On September 29, Kuwait announced the passing of Emir Sabah al-Ahmed al-Sabah.
Economic ties between the UAE and Israel are moving rapidly in many different directions, but the hard work lies ahead.
None of Iran’s leadership hopefuls can seize power without IRGC support, and any future leader of the Islamic Republic will be beholden to the IRGC.
With the current makeup of Kuwait’s political system, popular influence will continue to play a role in charting Kuwait’s foreign policy.
Israel’s ties intensified in recent years with the United Arab Emirates and Bahrain and created an infrastructure conducive to the normalization of relations.
AGSIW offers reflections on Sabah al-Ahmed by former U.S. ambassadors to Kuwait, Deborah K. Jones, Douglas A. Silliman, Lawrence R. Silverman, and Edward W. Gnehm, Jr., as well as former U.S. Ambassador and Representative to the United Nations Thomas R. Pickering.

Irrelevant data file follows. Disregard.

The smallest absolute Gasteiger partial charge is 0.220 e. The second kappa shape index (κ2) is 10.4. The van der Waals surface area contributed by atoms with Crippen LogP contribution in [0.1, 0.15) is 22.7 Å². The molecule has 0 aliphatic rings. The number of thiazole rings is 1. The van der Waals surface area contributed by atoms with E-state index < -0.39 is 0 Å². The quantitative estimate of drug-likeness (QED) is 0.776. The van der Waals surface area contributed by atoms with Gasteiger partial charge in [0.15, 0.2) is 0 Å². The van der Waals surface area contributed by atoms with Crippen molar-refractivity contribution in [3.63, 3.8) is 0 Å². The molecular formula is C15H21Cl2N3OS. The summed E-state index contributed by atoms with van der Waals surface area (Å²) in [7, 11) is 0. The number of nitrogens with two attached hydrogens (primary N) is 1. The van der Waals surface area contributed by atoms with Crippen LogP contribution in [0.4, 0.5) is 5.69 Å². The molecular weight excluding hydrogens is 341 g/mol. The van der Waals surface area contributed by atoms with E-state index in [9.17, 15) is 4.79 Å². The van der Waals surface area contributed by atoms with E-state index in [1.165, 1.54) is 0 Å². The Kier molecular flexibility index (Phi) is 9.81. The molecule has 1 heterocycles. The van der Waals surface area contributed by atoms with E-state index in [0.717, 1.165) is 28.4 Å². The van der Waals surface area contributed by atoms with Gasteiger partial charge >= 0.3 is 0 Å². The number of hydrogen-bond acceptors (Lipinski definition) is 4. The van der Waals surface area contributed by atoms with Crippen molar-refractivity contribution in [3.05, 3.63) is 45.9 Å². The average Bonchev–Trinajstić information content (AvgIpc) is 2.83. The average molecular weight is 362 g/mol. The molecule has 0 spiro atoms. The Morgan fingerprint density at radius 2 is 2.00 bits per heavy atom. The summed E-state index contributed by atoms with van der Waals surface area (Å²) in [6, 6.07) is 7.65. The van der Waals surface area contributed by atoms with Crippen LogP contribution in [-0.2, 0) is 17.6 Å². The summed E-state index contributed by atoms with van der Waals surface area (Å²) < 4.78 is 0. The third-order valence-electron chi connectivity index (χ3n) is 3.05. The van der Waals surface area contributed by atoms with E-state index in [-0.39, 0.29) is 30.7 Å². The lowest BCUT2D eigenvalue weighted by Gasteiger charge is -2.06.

The death of Kuwait’s emir, Sabah al-Ahmed al-Sabah, marks the passage of a seasoned diplomat, cunning politician, and valued humanitarian. Will his successor preserve Kuwait’s democratic political culture and independent foreign policy?
Sudan must determine how to attract stable and sustainable aid flows that don’t fluctuate wildly depending on shifting political winds.
The normalization of relations with Israel provides another grievance Tehran can use to mobilize Bahrain’s Shias against their rulers.
Through its careful examination of the forces shaping the evolution of Gulf societies and the new generation of emerging leaders, AGSIW facilitates a richer understanding of the role the countries in this key geostrategic region can be expected to play in the 21st century.Learn More